The maker of Nurofen should have to pay more than the $A1.7 million a court fined it for its misleading "specific pain range", says the Australian competition and consumer watchdog.
The Australian Competition and Consumer Commission (ACCC) has lodged an appeal against the size of the fine imposed by the Federal Court on the makers of the painkiller Nurofen for breaching consumer laws.
Pharmaceutical giant Reckitt Benckiser was fined $A1.7 million last month after the court found Nurofen's "specific pain range" misled consumers, because they all contained the same active ingredient and did the same thing.
ACCC had originally asked the court to impose a fine of $AU6 million.
ACCC chairman Rod Sims said the fine imposed would not deter companies from breaching consumer laws.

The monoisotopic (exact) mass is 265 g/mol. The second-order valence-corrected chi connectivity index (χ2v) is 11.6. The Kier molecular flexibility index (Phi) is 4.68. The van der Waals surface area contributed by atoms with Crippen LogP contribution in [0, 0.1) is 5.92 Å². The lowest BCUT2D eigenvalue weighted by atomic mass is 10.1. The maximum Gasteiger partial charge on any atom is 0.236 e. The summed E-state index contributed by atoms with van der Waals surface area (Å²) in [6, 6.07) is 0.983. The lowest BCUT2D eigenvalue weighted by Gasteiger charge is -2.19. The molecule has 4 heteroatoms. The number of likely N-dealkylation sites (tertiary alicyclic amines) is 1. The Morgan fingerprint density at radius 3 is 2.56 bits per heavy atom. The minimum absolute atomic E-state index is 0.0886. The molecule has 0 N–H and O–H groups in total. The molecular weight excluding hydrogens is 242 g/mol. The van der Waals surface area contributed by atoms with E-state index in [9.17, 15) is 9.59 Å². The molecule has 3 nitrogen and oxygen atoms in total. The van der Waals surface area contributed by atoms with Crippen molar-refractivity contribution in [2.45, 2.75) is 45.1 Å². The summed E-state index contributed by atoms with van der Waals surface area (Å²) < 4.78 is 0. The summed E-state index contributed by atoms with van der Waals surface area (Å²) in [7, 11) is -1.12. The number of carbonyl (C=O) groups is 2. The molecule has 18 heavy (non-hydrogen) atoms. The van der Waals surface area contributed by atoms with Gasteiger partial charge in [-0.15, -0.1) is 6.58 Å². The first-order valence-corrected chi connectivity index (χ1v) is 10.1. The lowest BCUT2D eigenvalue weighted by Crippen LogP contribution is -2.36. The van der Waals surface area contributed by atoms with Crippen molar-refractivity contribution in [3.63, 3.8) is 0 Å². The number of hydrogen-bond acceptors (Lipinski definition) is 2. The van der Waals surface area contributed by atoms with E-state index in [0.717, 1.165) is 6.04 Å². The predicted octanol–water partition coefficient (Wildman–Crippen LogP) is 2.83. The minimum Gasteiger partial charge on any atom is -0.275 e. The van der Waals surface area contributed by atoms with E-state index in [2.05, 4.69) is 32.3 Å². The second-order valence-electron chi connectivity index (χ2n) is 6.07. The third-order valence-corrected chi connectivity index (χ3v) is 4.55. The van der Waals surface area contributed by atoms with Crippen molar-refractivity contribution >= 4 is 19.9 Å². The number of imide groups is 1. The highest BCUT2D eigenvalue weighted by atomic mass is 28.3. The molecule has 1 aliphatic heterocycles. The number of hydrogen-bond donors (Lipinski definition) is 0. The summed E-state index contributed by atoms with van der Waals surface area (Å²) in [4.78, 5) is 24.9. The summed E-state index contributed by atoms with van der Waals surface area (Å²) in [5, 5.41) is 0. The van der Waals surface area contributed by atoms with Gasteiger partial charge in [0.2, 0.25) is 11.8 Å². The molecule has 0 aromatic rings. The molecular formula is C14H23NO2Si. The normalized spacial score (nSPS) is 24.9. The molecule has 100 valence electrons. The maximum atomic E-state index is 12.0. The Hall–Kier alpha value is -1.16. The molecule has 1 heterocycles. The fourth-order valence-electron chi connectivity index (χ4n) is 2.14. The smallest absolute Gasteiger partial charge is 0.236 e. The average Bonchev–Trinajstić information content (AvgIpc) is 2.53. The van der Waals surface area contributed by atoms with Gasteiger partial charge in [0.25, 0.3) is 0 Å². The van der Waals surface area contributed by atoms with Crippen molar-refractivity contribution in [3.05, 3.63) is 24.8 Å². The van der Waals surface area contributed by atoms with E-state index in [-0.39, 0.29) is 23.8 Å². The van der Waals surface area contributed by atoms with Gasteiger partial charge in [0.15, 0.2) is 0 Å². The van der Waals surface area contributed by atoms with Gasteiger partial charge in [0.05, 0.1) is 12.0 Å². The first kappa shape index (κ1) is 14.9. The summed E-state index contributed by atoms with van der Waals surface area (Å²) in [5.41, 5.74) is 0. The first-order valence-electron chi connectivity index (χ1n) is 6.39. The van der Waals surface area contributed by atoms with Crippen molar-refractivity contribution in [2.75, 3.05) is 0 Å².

"It is disappointing a fine of $A1.7 million was imposed for a company this size," he said.
"It is not really going to catch people's attention and send the deterrence message we need.
"There is quite a gap between the fine imposed and the one the ACCC asked for. We thought $AU6 million was a minimum guide and the penalty under appeal could go even higher.
"The judge found that Reckitt Benckiser had made many millions in profits from the sale of 5.9 million units of Nurofen at around 8500 outlets nationwide over the five-year period."
A spokeswoman for Nurofen said the company acknowledged "that the ACCC had lodged an appeal in relation to the penalty decision of the Federal Court".
"Nurofen is carefully considering the appeal with its legal advisers," the spokeswoman said.
The ACCC said it had filed the Notice of Appeal to the Full Court of the Federal Court.